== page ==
Ramen shops have been popping up in frequency for a few years now. I know I'm not the only one to sit down to a bowl and think to myself, "How hard can it be?"
Technically, they're a far cry from the anglicised version of ramen from our childhood: Oodles of Noodles. Am I showing my age here? I went to Japan a couple of years ago, and now better understand how the silky broth and unique toppings (pictured below) not only make it tastier, but fill it with more nutrients, making it a more satisfying meal.
Step 1: The right ramen
Start by going to the Asian grocery store, and treat yourself to a solid aisle stacked with Ramen from all around Asia, not just Japan. Thailand has some wonderful selections, albeit spicy! If you live in Richmond, Tan A has the best selection. If you are limited in store choices, check out the Interntional aisle in your local grocery store, and stock up on unusual flavors!
Step 2: The flavor base
Oftentimes, international ramen comes with not only with a powder flavor pack, but multiple packets filled with oils and hot sauces. Use them all. If you have a little broth in your fridge, whether vegetable broth or chicken broth, you can use this to replace the water that you'll be boiling. If you don't have it, no worries. The flavor packets more than make up for it, and the fun of building your own bowl is using what you have, not going out of your way.
Step 3: The protein
Whether fried chicken or pan-seared tofu, you can make it crispy so it can hold up to the water and be a sharp contrast in texture. I'm a fan of Steak-Ums, thin slices of beef made for sandwiches. They are full of flavor, have zero additives (despite the branding!) and get crispy in the pan. I pair it with an egg, to make the bowl extra hearty on cold days.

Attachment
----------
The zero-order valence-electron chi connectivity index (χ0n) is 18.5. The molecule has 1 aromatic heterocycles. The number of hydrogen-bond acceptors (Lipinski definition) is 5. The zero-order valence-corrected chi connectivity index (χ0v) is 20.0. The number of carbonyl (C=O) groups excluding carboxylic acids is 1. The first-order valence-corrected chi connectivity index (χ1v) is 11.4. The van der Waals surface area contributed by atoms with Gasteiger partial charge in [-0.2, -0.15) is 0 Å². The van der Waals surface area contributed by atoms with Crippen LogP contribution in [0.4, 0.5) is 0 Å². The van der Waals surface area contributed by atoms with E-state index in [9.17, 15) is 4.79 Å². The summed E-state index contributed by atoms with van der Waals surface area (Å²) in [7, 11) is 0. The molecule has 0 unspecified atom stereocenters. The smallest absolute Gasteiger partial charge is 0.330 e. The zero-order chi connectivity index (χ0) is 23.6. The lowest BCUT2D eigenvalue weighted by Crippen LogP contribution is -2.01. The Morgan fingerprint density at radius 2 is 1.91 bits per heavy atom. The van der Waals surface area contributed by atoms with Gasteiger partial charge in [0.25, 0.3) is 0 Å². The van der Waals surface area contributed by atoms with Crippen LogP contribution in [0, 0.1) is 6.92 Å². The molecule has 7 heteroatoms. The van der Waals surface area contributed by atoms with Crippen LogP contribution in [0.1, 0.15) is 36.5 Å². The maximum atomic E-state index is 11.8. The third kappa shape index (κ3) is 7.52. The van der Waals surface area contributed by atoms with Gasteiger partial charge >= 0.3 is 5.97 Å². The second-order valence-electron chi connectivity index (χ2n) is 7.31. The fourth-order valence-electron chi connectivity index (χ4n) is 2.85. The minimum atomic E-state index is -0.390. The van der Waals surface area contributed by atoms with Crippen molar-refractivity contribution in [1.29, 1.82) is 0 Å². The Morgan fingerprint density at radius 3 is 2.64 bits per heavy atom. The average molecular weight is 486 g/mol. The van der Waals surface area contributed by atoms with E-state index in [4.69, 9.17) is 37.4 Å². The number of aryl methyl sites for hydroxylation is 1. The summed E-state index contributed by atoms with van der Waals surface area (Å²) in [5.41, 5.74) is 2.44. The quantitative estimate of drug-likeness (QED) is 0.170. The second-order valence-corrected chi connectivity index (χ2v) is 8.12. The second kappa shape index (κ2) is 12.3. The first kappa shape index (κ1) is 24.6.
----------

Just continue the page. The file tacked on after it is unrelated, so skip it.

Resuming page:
Roasted pork and other meats work as well - get creative! In my opinion, you should always have a fried egg. The yolk pops and makes the broth thicker - not to mention it's delicious. Cook your proteins and set aside to place on top at the end.
Step 4: Veggies
Open the fridge and see what you've got! Some basics people usually have are onions, which should be shaved thin in order to be slurped up with the rest. If you have carrots, slice down thin strips with a vegetable peeler and boil them with the water if you'd prefer them soft. If not, they make a fine crunch. Mushrooms are perfect, and we use flavorful dried shiitake mushrooms from the Asian grocery store, cooking them with the noodles so they can rehydrate.
With frozen veggies, you can toss them in the pan while the protein cooks to infuse flavor while heating up, like spinach. Though it's great raw or frozen. So are chopped scallions, broccoli, garlic and ginger. You can do peas, water chestnuts, jalapenos and bamboo shoots - the list goes on.
Step 5: The Garnish
Don't overlook this step - you can get some real flavor out of garnish, such as seaweed, chopped cilantro, or my very favorite herb: Thai basil. You can add crushed peanuts, sesame seeds, Trader Joe's Furikake, wonton crisps, fried onions or drizzle on hot sauce or sesame oil. Depending on the base you choose, the opportunities are endless.
So many people have asked about my ramen game on Instagram, I posted the below visual!
A steaming bowl of ramen on a winter's day can warm you from the inside out, and by piling up a diverse set of toppings, you're feeding your body the protein, vitamins and minerals it needs. And you're likely setting it up so well, that it would be impossible not to photograph!
Enjoy, and stay warm!